Fear holds many people back from filing for bankruptcy, even as creditors become more aggressive with their collection efforts and the bills continue to pile up. While filing bankruptcy is a serious decision, many fears that people have regarding bankruptcy are incorrect or exaggerated. The following are some common fears that hold people back from filing for bankruptcy.
Not Being Able to Get Credit
Many people worry that a bankruptcy filing will forever impair their ability to get a mortgage, a car loan, or credit of any kind. This is not true. You may be eligible for a mortgage within two to four years after receiving your bankruptcy discharge, depending on the type of mortgage and other factors.
You may face higher interest rates on your mortgage or car loan, but you can improve your credit over time by paying your bills on time and taking on debt slowly and responsibly. The fact that you have just filed for bankruptcy actually lowers your credit risk in some situations, because you will not be eligible for another bankruptcy discharge for several years.
Eliminating some of your debt using a bankruptcy discharge can allow you to pay your bills on time and start making smart financial decisions. As time passes, you will have more and more options available for getting the credit you need.
Losing All of Your Property
A Chapter 7 bankruptcy does require you to liquidate certain property, with the funds distributed to your unsecured creditors. However, your bankruptcy exemptions will protect much of your property for many debts. In fact, the vast majority of Chapter 7 cases are no-asset cases, where the debt does not have any property available to be liquidated.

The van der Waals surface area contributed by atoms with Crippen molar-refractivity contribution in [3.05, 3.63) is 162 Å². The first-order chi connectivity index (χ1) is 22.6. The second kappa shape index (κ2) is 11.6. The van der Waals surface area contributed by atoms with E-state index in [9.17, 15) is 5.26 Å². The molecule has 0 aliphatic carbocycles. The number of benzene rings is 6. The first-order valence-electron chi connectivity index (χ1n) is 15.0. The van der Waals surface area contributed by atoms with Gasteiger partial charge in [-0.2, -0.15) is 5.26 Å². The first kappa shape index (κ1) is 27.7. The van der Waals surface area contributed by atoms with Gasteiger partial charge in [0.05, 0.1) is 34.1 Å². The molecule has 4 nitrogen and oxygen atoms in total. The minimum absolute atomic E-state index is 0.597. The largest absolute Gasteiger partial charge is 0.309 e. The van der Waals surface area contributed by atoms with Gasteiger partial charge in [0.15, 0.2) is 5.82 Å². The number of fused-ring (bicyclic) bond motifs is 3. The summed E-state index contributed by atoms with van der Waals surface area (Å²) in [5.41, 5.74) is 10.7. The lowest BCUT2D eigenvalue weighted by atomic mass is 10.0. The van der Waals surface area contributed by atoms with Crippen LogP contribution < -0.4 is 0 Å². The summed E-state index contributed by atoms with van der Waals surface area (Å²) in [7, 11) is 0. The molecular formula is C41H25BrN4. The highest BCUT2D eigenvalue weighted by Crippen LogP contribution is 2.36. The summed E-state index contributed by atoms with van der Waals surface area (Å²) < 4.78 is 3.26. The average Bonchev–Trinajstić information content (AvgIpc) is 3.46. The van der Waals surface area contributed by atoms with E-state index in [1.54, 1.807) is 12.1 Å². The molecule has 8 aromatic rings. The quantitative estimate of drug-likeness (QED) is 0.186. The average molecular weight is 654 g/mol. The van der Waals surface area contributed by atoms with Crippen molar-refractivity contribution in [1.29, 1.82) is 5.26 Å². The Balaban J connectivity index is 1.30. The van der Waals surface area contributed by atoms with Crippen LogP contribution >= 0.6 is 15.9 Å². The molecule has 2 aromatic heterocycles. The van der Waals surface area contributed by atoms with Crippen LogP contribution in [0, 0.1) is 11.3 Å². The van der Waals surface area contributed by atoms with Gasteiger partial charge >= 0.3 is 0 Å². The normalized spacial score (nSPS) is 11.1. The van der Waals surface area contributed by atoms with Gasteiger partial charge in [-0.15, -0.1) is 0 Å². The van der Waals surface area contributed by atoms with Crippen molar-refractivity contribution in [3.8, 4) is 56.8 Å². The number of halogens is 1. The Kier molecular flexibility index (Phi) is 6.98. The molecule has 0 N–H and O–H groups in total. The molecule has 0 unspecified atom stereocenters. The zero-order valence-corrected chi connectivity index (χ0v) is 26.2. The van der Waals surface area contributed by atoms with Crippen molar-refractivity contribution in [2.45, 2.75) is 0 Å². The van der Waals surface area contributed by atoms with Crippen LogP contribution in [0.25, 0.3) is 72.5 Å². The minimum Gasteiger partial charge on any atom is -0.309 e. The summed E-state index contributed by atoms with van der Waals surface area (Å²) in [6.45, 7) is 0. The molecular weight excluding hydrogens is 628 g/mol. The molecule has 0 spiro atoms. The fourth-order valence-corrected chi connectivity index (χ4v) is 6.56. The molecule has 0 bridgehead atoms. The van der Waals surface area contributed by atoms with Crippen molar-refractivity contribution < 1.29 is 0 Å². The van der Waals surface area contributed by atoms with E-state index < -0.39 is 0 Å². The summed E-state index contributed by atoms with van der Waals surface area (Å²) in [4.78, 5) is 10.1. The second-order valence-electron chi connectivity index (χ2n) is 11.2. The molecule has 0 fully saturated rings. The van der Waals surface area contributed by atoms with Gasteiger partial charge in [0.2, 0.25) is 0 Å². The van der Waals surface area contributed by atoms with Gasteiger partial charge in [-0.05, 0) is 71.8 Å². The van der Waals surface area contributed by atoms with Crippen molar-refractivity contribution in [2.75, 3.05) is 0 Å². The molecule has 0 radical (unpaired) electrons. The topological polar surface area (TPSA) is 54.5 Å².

You can also choose to reaffirm some of your secured debt if you’d prefer to continue making payments rather than give up your property. You can learn more about reaffirming debt by consulting with a bankruptcy attorney.
Bankruptcy Makes You a Bad Person
Some people just feel like they are letting down their families, communities, or themselves by filing for bankruptcy, or that a bankruptcy makes them irresponsible. In fact, many bankruptcies are caused by job loss, serious illnesses, or other circumstances that can affect almost anyone and cause severe financial problems.
Creditors know that a certain amount of the loans they give out will not be collected. This is part of their business model, and they often sell delinquent accounts to bill collectors for pennies on the dollar because there is a small chance of recovering the money they are owed. By the time you file for bankruptcy, some creditors may have more or less written off the debt you owe as a loss.
By filing for bankruptcy, you are acknowledging that you need some help and that you will make responsible financial decisions moving forward. You can discuss your fears with a bankruptcy attorney before deciding if bankruptcy is right for you.
We are a debt relief agency. We help people file for bankruptcy relief under the U.S. Bankruptcy Code.